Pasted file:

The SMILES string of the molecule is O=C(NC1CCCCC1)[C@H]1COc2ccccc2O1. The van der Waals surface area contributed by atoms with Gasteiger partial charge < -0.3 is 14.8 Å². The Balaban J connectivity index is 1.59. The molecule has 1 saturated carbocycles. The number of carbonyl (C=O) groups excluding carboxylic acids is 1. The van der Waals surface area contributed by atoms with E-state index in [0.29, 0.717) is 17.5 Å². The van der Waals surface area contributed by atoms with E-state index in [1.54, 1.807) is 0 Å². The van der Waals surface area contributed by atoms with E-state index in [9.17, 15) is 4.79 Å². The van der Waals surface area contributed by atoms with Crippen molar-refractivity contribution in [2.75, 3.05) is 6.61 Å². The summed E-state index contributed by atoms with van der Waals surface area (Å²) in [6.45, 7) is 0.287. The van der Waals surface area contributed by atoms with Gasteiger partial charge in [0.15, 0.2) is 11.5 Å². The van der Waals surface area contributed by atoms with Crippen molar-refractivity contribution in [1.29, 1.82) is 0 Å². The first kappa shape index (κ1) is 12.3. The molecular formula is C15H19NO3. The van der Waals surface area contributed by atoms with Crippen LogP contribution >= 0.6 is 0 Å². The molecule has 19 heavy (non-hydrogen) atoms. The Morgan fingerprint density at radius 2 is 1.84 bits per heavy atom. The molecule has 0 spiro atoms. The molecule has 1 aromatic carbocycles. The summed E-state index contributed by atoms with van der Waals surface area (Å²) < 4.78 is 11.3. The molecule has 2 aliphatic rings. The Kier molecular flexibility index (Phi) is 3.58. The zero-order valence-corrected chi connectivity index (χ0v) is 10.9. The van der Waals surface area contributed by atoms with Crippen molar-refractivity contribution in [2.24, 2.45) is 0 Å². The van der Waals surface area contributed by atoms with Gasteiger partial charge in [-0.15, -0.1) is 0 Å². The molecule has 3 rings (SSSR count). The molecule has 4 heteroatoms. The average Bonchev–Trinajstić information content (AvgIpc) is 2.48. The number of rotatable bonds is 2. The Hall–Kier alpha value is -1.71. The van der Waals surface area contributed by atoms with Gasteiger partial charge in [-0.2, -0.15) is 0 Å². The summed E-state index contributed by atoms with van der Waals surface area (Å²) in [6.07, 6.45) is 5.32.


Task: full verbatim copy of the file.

The SMILES string of the molecule is O=C(NC1CCCCC1)[C@H]1COc2ccccc2O1. The van der Waals surface area contributed by atoms with Gasteiger partial charge < -0.3 is 14.8 Å². The Balaban J connectivity index is 1.59. The molecule has 1 saturated carbocycles. The number of carbonyl (C=O) groups excluding carboxylic acids is 1. The van der Waals surface area contributed by atoms with E-state index in [0.29, 0.717) is 17.5 Å². The van der Waals surface area contributed by atoms with E-state index in [1.54, 1.807) is 0 Å². The van der Waals surface area contributed by atoms with E-state index in [9.17, 15) is 4.79 Å². The van der Waals surface area contributed by atoms with Crippen molar-refractivity contribution in [2.75, 3.05) is 6.61 Å². The summed E-state index contributed by atoms with van der Waals surface area (Å²) in [6.45, 7) is 0.287. The van der Waals surface area contributed by atoms with Gasteiger partial charge in [0.15, 0.2) is 11.5 Å². The van der Waals surface area contributed by atoms with Crippen molar-refractivity contribution in [1.29, 1.82) is 0 Å². The first kappa shape index (κ1) is 12.3. The molecular formula is C15H19NO3. The van der Waals surface area contributed by atoms with Crippen LogP contribution >= 0.6 is 0 Å². The molecule has 19 heavy (non-hydrogen) atoms. The Morgan fingerprint density at radius 2 is 1.84 bits per heavy atom. The molecule has 0 spiro atoms. The molecule has 1 aromatic carbocycles. The summed E-state index contributed by atoms with van der Waals surface area (Å²) < 4.78 is 11.3. The molecule has 2 aliphatic rings. The Kier molecular flexibility index (Phi) is 3.58. The zero-order valence-corrected chi connectivity index (χ0v) is 10.9. The van der Waals surface area contributed by atoms with Crippen molar-refractivity contribution in [2.24, 2.45) is 0 Å². The van der Waals surface area contributed by atoms with Gasteiger partial charge in [-0.15, -0.1) is 0 Å². The molecule has 3 rings (SSSR count). The molecule has 4 heteroatoms. The average Bonchev–Trinajstić information content (AvgIpc) is 2.48. The number of rotatable bonds is 2. The Hall–Kier alpha value is -1.71. The van der Waals surface area contributed by atoms with Gasteiger partial charge in [-0.2, -0.15) is 0 Å². The summed E-state index contributed by atoms with van der Waals surface area (Å²) in [6.07, 6.45) is 5.32.